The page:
Photovoltaic glass

The initial cost of the solar installation is offset during construction, and the electricity produced continues to lower costs during the building's lifetime. The density of the PV cells can be specified for each individual installation, thereby optimizing the amount of natural light (or shade) within the building's interior. By strategically placing the panels, it will enhance the building's visual appeal, and its multifunctionality meets specifications for light transmission, solar shading, electrical output, and insulation.

The PV cells are crystalline wafers made from semiconductor-grade silicon, measuring only approximately 200 microns in thickness. They are available in two standard sizes: 125mm x 125mm (5" square) or 156mm x 156mm (6" square). The spacing between the cells can be varied in both directions to meet customer requirements.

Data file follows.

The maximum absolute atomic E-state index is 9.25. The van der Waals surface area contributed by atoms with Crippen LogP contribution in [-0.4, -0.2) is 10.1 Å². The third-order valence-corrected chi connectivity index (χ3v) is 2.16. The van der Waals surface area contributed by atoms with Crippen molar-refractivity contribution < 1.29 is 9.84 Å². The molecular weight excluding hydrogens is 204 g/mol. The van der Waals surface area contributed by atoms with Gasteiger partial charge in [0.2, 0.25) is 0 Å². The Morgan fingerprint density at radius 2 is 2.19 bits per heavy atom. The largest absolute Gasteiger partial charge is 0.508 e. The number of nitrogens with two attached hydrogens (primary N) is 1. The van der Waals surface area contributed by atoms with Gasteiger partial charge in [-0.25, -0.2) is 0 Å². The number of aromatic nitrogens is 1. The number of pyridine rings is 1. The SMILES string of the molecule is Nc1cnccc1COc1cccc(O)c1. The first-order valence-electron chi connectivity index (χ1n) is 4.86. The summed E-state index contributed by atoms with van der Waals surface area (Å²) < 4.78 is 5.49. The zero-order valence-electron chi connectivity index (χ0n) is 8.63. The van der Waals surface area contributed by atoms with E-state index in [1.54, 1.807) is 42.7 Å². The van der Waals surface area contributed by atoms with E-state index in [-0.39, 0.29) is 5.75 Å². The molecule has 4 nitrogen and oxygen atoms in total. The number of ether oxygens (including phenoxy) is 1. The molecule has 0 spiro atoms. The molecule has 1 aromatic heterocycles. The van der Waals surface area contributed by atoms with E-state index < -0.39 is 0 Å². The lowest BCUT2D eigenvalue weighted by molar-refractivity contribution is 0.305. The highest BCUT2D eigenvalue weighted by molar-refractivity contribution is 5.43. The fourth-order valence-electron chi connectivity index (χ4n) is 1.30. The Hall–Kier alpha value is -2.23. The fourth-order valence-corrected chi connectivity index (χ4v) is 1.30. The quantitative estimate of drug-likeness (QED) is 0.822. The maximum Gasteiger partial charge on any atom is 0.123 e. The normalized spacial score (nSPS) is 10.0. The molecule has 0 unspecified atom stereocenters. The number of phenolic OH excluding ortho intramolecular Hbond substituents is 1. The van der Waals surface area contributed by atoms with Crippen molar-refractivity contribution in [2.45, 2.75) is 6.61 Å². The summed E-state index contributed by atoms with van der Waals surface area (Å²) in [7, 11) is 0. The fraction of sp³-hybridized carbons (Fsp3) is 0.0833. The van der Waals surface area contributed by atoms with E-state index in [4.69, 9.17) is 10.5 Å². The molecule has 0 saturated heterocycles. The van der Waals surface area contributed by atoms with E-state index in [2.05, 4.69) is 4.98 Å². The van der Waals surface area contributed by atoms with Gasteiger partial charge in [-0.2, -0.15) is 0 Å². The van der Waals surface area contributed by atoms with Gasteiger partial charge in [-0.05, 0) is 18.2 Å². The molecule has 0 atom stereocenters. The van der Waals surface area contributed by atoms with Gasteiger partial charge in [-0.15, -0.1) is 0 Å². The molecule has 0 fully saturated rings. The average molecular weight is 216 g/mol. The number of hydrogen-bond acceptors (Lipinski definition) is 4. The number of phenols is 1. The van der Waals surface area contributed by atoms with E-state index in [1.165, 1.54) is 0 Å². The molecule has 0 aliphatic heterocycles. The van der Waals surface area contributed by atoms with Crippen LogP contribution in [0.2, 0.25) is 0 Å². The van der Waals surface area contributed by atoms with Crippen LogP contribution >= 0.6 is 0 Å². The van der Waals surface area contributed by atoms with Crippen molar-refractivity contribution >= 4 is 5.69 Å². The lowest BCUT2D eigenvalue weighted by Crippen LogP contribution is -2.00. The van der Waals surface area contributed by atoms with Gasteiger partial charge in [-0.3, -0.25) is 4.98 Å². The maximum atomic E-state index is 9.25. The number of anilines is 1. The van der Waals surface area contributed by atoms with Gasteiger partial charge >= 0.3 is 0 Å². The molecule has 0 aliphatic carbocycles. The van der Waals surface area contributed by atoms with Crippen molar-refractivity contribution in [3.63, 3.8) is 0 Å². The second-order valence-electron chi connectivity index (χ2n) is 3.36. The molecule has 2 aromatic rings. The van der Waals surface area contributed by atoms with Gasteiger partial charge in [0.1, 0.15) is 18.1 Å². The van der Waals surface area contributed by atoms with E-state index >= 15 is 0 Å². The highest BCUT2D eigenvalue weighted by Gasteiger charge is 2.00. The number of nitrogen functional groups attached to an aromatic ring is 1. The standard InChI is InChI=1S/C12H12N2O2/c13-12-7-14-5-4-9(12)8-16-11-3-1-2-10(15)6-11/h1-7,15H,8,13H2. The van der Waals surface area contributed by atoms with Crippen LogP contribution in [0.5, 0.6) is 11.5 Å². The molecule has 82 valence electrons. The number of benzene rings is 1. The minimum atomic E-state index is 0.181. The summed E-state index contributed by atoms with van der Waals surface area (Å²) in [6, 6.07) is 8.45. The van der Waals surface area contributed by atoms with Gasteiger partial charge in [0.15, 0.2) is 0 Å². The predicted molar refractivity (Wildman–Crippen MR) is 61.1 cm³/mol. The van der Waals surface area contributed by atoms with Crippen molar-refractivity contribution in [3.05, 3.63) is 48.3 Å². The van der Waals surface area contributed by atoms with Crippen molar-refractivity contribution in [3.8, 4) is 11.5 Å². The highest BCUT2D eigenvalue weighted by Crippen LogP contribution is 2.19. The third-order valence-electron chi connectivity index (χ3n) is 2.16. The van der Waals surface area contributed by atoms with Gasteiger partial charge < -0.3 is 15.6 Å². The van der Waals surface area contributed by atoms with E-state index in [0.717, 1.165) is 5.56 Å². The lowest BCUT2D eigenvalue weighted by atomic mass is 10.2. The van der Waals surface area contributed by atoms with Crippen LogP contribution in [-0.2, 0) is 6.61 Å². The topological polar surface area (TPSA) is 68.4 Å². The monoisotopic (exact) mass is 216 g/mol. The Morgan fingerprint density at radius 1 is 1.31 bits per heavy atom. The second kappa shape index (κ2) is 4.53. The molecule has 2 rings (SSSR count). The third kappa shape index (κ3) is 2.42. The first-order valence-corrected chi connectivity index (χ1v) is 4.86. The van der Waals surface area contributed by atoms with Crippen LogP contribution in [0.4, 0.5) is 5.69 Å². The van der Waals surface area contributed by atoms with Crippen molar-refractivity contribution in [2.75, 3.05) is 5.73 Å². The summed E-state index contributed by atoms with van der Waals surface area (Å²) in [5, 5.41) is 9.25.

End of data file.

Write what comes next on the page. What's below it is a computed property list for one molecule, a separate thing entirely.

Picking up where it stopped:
The electrical wiring system is designed to fit into traditional glazing systems, and electrical contact is made through simple plug and socket connectors. The electrical contact busbars can generally be placed either horizontally or vertically for optimum aesthetic appeal. Panels can be single-glazed or double-glazed units, which, like ordinary glass, can incorporate low emissivity glass to enhance insulation.

Where there is light there is power

It is a common misconception that PV only works in sunny climates. This is not the case. PV converts light into power, and even relatively low levels of light are highly effective at producing power. South-facing glass panels can significantly contribute to this. Transparent photovoltaic-glass windows can generate 80 to 250 watts of electricity. This represents the next generation of BIPV (building-integrated photovoltaic) technology—a fully integrated, multi-tier PV and heat insulation system within an enclosed, super-tempered glass window.